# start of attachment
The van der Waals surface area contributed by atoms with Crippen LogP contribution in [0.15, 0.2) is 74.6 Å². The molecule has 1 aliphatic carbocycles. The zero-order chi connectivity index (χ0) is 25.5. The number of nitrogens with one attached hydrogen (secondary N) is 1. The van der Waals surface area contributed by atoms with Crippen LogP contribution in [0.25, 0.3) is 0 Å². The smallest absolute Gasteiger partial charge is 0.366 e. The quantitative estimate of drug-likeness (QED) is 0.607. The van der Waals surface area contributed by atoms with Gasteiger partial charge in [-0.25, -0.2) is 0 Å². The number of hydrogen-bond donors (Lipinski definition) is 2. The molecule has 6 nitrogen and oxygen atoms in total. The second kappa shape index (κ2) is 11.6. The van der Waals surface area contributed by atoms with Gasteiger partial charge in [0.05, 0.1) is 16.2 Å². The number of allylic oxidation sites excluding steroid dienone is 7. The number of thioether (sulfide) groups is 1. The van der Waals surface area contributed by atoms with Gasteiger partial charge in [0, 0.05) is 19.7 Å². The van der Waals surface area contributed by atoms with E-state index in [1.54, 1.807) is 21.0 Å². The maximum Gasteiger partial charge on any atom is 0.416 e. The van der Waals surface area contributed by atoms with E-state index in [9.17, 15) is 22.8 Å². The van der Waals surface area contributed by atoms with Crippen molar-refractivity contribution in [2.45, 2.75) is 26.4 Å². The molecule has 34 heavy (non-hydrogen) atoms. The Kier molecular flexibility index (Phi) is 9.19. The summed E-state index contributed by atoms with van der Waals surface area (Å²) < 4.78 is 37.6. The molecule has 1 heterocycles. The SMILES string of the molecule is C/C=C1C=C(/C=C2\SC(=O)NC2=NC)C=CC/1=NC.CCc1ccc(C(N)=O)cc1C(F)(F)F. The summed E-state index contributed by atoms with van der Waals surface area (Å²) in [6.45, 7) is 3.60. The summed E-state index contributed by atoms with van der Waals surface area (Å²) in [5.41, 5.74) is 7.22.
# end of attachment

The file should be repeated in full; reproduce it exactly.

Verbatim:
The van der Waals surface area contributed by atoms with Crippen LogP contribution in [0.15, 0.2) is 74.6 Å². The molecule has 1 aliphatic carbocycles. The zero-order chi connectivity index (χ0) is 25.5. The number of nitrogens with one attached hydrogen (secondary N) is 1. The van der Waals surface area contributed by atoms with Crippen LogP contribution in [0.25, 0.3) is 0 Å². The smallest absolute Gasteiger partial charge is 0.366 e. The quantitative estimate of drug-likeness (QED) is 0.607. The van der Waals surface area contributed by atoms with Gasteiger partial charge in [-0.25, -0.2) is 0 Å². The number of hydrogen-bond donors (Lipinski definition) is 2. The molecule has 6 nitrogen and oxygen atoms in total. The second kappa shape index (κ2) is 11.6. The van der Waals surface area contributed by atoms with Gasteiger partial charge in [0.05, 0.1) is 16.2 Å². The number of allylic oxidation sites excluding steroid dienone is 7. The number of thioether (sulfide) groups is 1. The van der Waals surface area contributed by atoms with Gasteiger partial charge in [0, 0.05) is 19.7 Å². The van der Waals surface area contributed by atoms with E-state index in [1.54, 1.807) is 21.0 Å². The maximum Gasteiger partial charge on any atom is 0.416 e. The van der Waals surface area contributed by atoms with E-state index in [9.17, 15) is 22.8 Å². The van der Waals surface area contributed by atoms with Crippen molar-refractivity contribution in [2.45, 2.75) is 26.4 Å². The molecule has 34 heavy (non-hydrogen) atoms. The Kier molecular flexibility index (Phi) is 9.19. The summed E-state index contributed by atoms with van der Waals surface area (Å²) < 4.78 is 37.6. The molecule has 1 heterocycles. The SMILES string of the molecule is C/C=C1C=C(/C=C2\SC(=O)NC2=NC)C=CC/1=NC.CCc1ccc(C(N)=O)cc1C(F)(F)F. The summed E-state index contributed by atoms with van der Waals surface area (Å²) in [6.45, 7) is 3.60. The summed E-state index contributed by atoms with van der Waals surface area (Å²) in [5.41, 5.74) is 7.22.